Preparing Stormwater Ponds for Hurricanes

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4 Hurricane Preparedness Tips for Your Stormwater Pond

According to the National Oceanic and Atmospheric Administration (NOAA), approximately 40% of the American population lives within coastal areas, despite the fact that they only make up 10% of the country’s total landmass. As anyone who lives on the coast can tell you, populations have continued to increase in recent years. It is unsurprising then that a large concern of many homeowners in these areas is the threat of hurricanes and the associated damage.

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How Hurricane's Impact Stormwater Ponds

Most people in coastal areas typically live on or near man-made stormwater systems, which use inlet and outlet structures, forebays, safety benches, and other specialized components to collect runoff during storms. However, these sites can become a concern any time a hurricane approaches due to the increased risk of equipment damage and catastrophic flooding. The water in stormwater ponds is likely to rise much higher than normal during these events, so it’s important that community associations, municipalities, and private property owners take steps to ensure their waterbodies are in proper working condition during hurricane season.

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1. Remove Debris

Yard debris should be removed from around the site and streets should be cleaned of trash, since this will be flushed into the ponds via storm drains. Even a single plastic bag or soda bottle could effectively block a control structure and keep water from flowing off-site. Installing debris guards on control structures can be an effective preventative method, as well as the periodic flushing of trash from street drains.


2. Secure Equipment

Many lakes and ponds have fish feeders, fountains, submersed aeration systems, and other electrically run equipment. Unless it is absolutely necessary (like a pump), it is important to shut off and even remove this equipment from the premises. This minimizes the chance of damage to the equipment during a storm, especially if there are any electrical fluctuations. Another option is to install an anemometer to your fountain control box, which will shut off fountain power if wind speeds rise to dangerous levels.


3. Introduce Aeration

A common phenomenon, both during and after a hurricane, is a fish kill. These events are often caused by the introduction of brackish (high salinity) water or an increase in turbidity (when large amounts of sediment are washed into a waterway). Many freshwater fish species near the coast can tolerate slight changes in water quality if they become acclimated to it, but rapid changes can lead to suffocation.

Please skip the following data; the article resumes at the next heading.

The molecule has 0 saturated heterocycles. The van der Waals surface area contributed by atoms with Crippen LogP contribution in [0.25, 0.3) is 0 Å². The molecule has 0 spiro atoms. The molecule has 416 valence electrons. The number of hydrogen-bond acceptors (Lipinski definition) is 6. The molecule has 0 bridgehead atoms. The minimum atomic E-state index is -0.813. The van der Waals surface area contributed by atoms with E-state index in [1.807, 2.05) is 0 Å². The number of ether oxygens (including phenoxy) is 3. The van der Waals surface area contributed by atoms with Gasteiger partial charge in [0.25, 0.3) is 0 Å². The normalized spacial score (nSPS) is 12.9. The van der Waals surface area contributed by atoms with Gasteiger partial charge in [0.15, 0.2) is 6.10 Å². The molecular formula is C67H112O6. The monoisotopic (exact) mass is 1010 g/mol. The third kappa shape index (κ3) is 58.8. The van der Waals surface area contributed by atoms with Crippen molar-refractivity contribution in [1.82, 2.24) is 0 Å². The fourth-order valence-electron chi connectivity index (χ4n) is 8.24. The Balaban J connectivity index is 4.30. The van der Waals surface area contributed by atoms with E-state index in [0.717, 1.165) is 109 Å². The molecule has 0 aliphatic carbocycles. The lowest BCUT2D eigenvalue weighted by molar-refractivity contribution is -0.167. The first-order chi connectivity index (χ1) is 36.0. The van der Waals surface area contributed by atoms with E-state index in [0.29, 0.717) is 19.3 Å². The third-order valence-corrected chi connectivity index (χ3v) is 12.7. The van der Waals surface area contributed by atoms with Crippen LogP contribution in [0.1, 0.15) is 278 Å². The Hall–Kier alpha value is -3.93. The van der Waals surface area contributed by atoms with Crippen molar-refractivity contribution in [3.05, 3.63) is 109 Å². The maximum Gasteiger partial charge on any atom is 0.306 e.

Fish kills can also be caused by stratification. This means the water is separated by distinct layers of temperatures and dissolved oxygen (DO) levels. The merging of these layers during hazardous storms can cause a fish kill – sometimes within a few hours or days. If it does occur during the storm, once it’s safe to do so it is important to remove as much of the dead fish as possible to prevent poor odors, decay, and the subsequent nutrient pollution that fuels nuisance plant and algae growth. But, if a fish kill has not yet occurred, it may be possible to reverse some of the negative impacts of the storm. Introducing a fountain or a submersed aeration system can help rebalance the water column by gradually circulating and increasing DO. Better yet, Oxygen Saturation Technology can be utilized to rapidly restore DO in the specific water layers that need it without creating thermal stratification.

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4. Meet with a Professional

One of the best proactive strategies is a professional stormwater inspection. During these inspections, aquatic management professionals can identify shoreline erosion, clogging or damage to concrete inlets and outlets, problematic invasive species infestations, and any other problems within the infrastructure that may lead to complications during high-water events. Sometimes this inspection can lead to recommendations such as flushing storm drains, repairing cracking hardscape, or clearing vegetation within the wetlands behind outflow structures to facilitate the flow of water from a pond.

Prep Your Stormwater Pond Ahead of the Next Hurricane

Hurricanes are stressful events, even without having to worry about stormwater ponds in your coastal community. Understanding the potential areas of concern and creating an action plan ahead of time can help alleviate this stress. A few precautionary measures will help prepare your freshwater systems and will help minimize the chance of flooding, infrastructure damage, and fish kills during this dangerous yet inevitable weather event.

The Benefits of Aeration in Stormwater Ponds

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